Health care reform is now a battle with numerous fronts as states, local governments, companies, and individuals across the country fight specific parts of the health care law or repeal it entirely.
- Lawsuits: Virginia’s lawsuit against ObamaCare is rocketing forward, and we could have a ruling by Thanksgiving. The suit led by Florida, which includes 18 other states and the National Federation of Independent Businesses (NFIB), faced a motion to dismiss on Sept. 14, but Federal Judge Roger Vinson will approve at least one count to go through in a finding by October 14. A number of other lawsuits have been filed in other courts with challenges to the individual mandate and federal coercion of state regulation. North Carolina has not joined any of the suits, but more individuals and companies may find reason to sue even if the state does not.
- State laws: North Carolina was among the 40+ states where legislators filed a version of the Freedom of Choice in Health Care Act. Virginia passed its bill with a Democratic Senate, and it became law before ObamaCare did. Montana followed, as did Louisiana, which passed its law through two Democratically controlled chambers. Arizona and Oklahoma have amendments to their state constitutions on the ballot November 2 to guarantee health freedom in those states. Missouri voters approved a similar ballot initiative with 71 percent of the vote.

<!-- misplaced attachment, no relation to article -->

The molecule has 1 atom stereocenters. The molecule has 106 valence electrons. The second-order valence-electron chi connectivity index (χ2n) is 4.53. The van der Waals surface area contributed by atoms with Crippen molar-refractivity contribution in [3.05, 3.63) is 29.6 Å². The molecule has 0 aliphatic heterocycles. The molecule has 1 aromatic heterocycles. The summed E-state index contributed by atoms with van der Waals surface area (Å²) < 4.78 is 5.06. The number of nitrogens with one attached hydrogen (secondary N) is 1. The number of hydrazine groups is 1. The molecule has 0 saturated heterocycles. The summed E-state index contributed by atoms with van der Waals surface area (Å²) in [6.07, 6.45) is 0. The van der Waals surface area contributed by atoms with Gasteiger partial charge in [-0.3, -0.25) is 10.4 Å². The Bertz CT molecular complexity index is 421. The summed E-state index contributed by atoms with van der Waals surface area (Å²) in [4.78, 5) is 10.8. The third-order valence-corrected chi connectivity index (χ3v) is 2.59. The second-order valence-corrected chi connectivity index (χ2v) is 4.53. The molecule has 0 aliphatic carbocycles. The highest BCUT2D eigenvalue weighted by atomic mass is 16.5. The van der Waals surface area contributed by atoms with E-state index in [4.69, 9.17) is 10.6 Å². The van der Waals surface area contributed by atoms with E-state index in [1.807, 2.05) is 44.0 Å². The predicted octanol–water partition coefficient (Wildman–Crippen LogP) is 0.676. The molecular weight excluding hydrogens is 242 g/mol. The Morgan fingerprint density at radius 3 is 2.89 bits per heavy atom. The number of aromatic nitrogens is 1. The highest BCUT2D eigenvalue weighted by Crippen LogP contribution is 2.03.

- Public hearings: States need clarity on the provisions of ObamaCare. So while Secretary of Health and Human Services Kathleen Sebelius warns that she will have "zero tolerance" for "misinformation," state legislators and agencies in North Carolina cannot get a simple "yes or no" answer to their questions about the federal law. Few are sure exactly what the state must do to demonstrate it is keeping up with its Medicaid obligations according to federal law. Legislators and state regulators need to get answers in a public forum from the federal officials who are writing the rules.
- Medicaid waivers for now: If states comply strictly with federal rules to maintain eligibility, they can only keep the program’s growth in check by reducing payments to doctors, which will lead more doctors to refuse Medicaid patients and leave even less access to promised care. A number of states have already received waivers for innovative reforms of Medicaid in the past. California is seeking the first waiver in the ObamaCare era. One of North Carolina’s most successful local programs for mental health operates under a waiver that state lawmakers have agreed to expand statewide. Waivers are the only responsible way to keep Medicaid costs in check without hurting those who rely on the program.
- Drop Medicaid in 2014: Once federal health insurance exchanges start in 2014 with massive federal subsidies, states such as North Carolina can drop Medicaid for most populations and direct their money to long-term care for the elderly and disabled without worrying about federal rules. The state saves money and the poor get better insurance.
- Alternative accountability: States need to look at how health care professionals and paraprofessionals are held accountable. Current licensing regimes restrict access to care without improving quality. Moving to a market-based system of accountability and expanding the scope of practice for all health-care providers will reduce cost and improve access with no reduction in quality.